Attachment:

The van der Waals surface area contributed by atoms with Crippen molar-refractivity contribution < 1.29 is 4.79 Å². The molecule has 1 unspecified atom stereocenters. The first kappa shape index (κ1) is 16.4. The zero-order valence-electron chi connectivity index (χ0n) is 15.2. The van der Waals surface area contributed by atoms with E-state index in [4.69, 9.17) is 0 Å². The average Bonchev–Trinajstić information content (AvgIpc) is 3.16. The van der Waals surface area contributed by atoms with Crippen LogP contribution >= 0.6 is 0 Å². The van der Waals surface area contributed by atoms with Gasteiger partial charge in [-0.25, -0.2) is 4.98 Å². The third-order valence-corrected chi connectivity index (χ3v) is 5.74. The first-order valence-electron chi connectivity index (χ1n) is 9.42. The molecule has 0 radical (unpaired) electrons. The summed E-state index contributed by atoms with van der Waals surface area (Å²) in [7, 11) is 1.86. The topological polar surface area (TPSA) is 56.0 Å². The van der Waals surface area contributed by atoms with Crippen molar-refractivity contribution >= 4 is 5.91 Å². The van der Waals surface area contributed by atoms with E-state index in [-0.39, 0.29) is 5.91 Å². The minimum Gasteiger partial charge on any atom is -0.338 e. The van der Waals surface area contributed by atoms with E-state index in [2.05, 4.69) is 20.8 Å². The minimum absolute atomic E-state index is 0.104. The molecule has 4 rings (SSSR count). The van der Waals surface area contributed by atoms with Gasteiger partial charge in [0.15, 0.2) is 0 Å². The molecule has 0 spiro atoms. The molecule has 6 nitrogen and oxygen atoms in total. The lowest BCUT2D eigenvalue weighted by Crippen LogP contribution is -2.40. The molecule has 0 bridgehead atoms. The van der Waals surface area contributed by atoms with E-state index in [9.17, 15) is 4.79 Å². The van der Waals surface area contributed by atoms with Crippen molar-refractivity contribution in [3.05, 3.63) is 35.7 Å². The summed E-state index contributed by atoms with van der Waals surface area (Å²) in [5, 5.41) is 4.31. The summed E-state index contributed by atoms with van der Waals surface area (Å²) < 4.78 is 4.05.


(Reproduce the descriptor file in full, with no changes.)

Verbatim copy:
The van der Waals surface area contributed by atoms with Crippen molar-refractivity contribution < 1.29 is 4.79 Å². The molecule has 1 unspecified atom stereocenters. The first kappa shape index (κ1) is 16.4. The zero-order valence-electron chi connectivity index (χ0n) is 15.2. The van der Waals surface area contributed by atoms with E-state index in [4.69, 9.17) is 0 Å². The average Bonchev–Trinajstić information content (AvgIpc) is 3.16. The van der Waals surface area contributed by atoms with Crippen LogP contribution >= 0.6 is 0 Å². The van der Waals surface area contributed by atoms with Gasteiger partial charge in [-0.25, -0.2) is 4.98 Å². The third-order valence-corrected chi connectivity index (χ3v) is 5.74. The first-order valence-electron chi connectivity index (χ1n) is 9.42. The molecule has 0 radical (unpaired) electrons. The summed E-state index contributed by atoms with van der Waals surface area (Å²) in [7, 11) is 1.86. The topological polar surface area (TPSA) is 56.0 Å². The van der Waals surface area contributed by atoms with Crippen molar-refractivity contribution >= 4 is 5.91 Å². The van der Waals surface area contributed by atoms with E-state index in [-0.39, 0.29) is 5.91 Å². The minimum Gasteiger partial charge on any atom is -0.338 e. The van der Waals surface area contributed by atoms with E-state index in [2.05, 4.69) is 20.8 Å². The minimum absolute atomic E-state index is 0.104. The molecule has 4 rings (SSSR count). The van der Waals surface area contributed by atoms with Gasteiger partial charge in [0.15, 0.2) is 0 Å². The molecule has 0 spiro atoms. The molecule has 6 nitrogen and oxygen atoms in total. The lowest BCUT2D eigenvalue weighted by Crippen LogP contribution is -2.40. The molecule has 0 bridgehead atoms. The van der Waals surface area contributed by atoms with E-state index in [9.17, 15) is 4.79 Å². The van der Waals surface area contributed by atoms with Crippen molar-refractivity contribution in [3.05, 3.63) is 35.7 Å². The summed E-state index contributed by atoms with van der Waals surface area (Å²) in [5, 5.41) is 4.31. The summed E-state index contributed by atoms with van der Waals surface area (Å²) < 4.78 is 4.05.